Virgin River Collection Volume 4
by Robyn Carr
July 30, 2018
Available in: e-Book
Welcome back to Virgin River! Now available in a box set collection, return to this charming small town with more beloved stories form #1 New York Times bestselling author Robyn Carr.
(originally published January 2011 in mass market paperback and reissued May 2015 in mass market paperback and eBook)
After years spent on ranches around Los Angeles, Clay Tahoma is delighted to be Virgin River's new veterinary assistant. He's been welcomed with open arms by everyone in town---everyone except Lilly Yazhi. Lilly has encountered her share of strong, silent, traditional men. In her eyes, Clay's earthy appeal is just an act used to charm wealthy women like his ex-wife. Lilly can't deny his gift for gentling horses, but she's not about to let him control her. There's just one small problem---she can't control her attraction to Clay.
Wild Man Creek
(originally published February 2011 in mass market paperback and reissued October 2015 in mass market paperback and eBook)
Colin Riordan is recuperating from a horrific helicopter crash, the scars of which he bears inside and out. His family is supportive, but it's his art that truly soothes his troubled soul. Stung personally and professionally by an ill-advised affair, PR guru Jillian Matlock has rented an old Victorian with a promising garden. She's looking forward to cultivating something other than a corporate brand. Both are looking to simplify, not complicate, their lives, but when Jillian finds Colin at his easel in her yard, there's an instant connection. And sometimes love is the simplest choice of all...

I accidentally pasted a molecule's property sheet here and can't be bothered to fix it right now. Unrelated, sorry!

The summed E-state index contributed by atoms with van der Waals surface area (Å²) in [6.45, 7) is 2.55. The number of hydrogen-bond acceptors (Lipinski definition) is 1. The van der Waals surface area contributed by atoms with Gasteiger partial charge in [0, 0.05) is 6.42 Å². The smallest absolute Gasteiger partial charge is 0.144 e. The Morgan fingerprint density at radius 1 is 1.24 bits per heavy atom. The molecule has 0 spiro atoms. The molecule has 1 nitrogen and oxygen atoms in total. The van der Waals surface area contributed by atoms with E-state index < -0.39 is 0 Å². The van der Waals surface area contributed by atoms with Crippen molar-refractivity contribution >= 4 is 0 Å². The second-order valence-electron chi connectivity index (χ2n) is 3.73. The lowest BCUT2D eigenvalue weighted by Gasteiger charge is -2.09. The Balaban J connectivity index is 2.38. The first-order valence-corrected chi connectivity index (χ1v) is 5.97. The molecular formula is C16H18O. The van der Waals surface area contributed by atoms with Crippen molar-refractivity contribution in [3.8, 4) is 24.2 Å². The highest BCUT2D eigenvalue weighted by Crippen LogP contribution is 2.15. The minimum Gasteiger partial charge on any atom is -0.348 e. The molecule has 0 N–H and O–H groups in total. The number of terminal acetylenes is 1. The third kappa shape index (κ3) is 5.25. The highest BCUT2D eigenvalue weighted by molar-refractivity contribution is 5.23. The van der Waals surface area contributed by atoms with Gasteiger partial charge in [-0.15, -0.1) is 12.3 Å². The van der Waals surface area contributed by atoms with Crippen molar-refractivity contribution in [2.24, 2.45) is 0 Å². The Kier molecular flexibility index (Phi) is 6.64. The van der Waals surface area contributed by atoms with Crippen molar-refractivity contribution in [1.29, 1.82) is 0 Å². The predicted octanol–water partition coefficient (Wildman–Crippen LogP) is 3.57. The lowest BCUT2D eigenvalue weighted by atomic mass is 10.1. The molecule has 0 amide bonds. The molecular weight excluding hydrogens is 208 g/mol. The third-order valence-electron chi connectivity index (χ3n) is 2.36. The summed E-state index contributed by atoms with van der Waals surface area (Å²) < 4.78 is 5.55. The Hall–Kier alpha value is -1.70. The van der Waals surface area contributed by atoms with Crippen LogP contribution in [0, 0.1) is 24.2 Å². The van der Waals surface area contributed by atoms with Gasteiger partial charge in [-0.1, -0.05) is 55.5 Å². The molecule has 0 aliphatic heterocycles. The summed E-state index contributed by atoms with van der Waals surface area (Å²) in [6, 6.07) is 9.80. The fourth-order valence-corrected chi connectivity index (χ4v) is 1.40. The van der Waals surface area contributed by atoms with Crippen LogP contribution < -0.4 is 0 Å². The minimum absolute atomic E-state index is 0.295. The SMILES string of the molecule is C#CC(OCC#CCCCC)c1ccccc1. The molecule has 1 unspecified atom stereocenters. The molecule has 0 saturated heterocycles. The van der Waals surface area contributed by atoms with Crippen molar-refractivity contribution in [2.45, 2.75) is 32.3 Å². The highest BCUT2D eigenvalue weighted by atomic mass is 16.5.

(originally published March 2011 in mass market paperback and reissued January 2016 in mass market paperback and eBook)
Disillusioned and burned out after collapsing at work, rising sous-chef Kelly Matlock has retreated to her sister's house to rest and reevaluate. Puttering in the garden is wonderful, but Kelly's starting to get restless...until she meets Lief Holbrook. The handsome widower looks more like a lumberjack than a sophisticated screenwriter---a combination Kelly finds irresistible. Less appealing is Lief's rebellious teenaged stepdaughter. She's the reason they moved from LA, but she's still finding plenty of trouble. Kelly's never fallen for a guy with such serious baggage, but some things are worth fighting for.
Bring Me Home for Christmas
(originally published November 2011 in mass market paperback and reissued November 2015 in mass market paperback and eBook)
This year, Becca Timm knows the number one item on her wish list---getting over Denny Cutler, who broke her heart three years ago. So she invites herself on her brother's hunting weekend in the rugged little mountain town that Denny calls home. But when an accident turns her impromptu visit into an extended stay, Becca finds herself stranded. With Denny. In very close quarters. As the power of Christmas envelops them, Becca discovers that the boy she once loved has become a strong and confident man. And the most delicious Christmas present she can imagine.
Four wonderful stories of finding home and discovering love.
Because I published my first novel at the age of twenty-seven, it might seem as though I fulfilled a childhood ambition, or at least pursued a career I prepared for in college, but neither was the case. I was an average high school student with greater interest in cheerleading and boys than academics and for a college endeavor I chose nursing. But then I come from the tip of the baby boomer generation; our mothers were usually more concerned with whether we'd get married than whether we'd have successful careers. Many of us chose from the Big Three - nurses, teachers, and secretaries. Writing for me came later, but not much later.